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UK government to invest in nuclear fusion power plant design

LONDON (Reuters) - The British government said on Thursday it will invest 220 million pounds ($270 million) in the design of a nuclear fusion power station to enable a commercially viable plant to be constructed by 2040.

Fusion is a potential form of power generation which could produce clean electricity by using heat from nuclear fusion reactors.

It copies the process which heats the sun and other stars, colliding hydrogen atoms to release large amounts of energy.

Fission, by contrast, splits the nucleus of an atom into two to release a large amounts of energy. It can be controlled more easily and is used in regular nuclear reactors.

Supporters believe fusion could revolutionize energy production, as it does not release carbon emissions and is believed to be safe, but critics say commercially viable fusion remains at least 50 years in the future.

The government said its investment will allow engineers and scientists to produce a conceptual design for the reactor (known as a tokamak) which will generate fusion energy and convert it into electricity.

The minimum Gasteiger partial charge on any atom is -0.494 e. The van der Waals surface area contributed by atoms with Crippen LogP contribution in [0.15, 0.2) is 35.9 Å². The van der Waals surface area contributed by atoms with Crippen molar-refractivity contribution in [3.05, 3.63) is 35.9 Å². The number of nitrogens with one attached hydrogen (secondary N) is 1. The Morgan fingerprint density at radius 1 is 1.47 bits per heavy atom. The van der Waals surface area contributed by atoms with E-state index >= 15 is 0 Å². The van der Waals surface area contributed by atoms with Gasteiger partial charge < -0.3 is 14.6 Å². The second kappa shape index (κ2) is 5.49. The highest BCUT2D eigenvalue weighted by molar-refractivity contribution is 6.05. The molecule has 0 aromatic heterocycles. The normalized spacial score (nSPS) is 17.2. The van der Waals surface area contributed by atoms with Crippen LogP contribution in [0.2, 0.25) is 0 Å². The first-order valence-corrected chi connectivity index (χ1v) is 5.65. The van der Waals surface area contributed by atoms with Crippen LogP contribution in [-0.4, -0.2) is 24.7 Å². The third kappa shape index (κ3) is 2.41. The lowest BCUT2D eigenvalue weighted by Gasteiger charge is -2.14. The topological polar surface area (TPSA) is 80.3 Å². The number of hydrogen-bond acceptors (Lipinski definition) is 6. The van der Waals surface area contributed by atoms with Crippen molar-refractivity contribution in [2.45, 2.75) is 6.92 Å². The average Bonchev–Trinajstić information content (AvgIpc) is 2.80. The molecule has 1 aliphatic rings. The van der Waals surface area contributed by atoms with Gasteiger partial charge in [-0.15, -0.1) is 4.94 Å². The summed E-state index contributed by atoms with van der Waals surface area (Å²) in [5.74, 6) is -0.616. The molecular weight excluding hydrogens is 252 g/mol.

The UK Atomic Energy Authority and partners from industry will work to complete the design by 2024 at the authority’s Culham Science Centre in Oxfordshire, which is home to a European fusion research programme.

“This is a bold and ambitious investment in the energy technology of the future,” Andrew Leadsom, secretary of state for business, energy and industrial strategy, said in a statement.

“Nuclear fusion has the potential to be an unlimited clean, safe and carbon-free energy source and we want the first commercially viable machine to be in the UK,” she added.

China aims to complete and start generating power from a nuclear fusion reactor by around 2040.

Reporting by Nina Chestney; editing by David Evans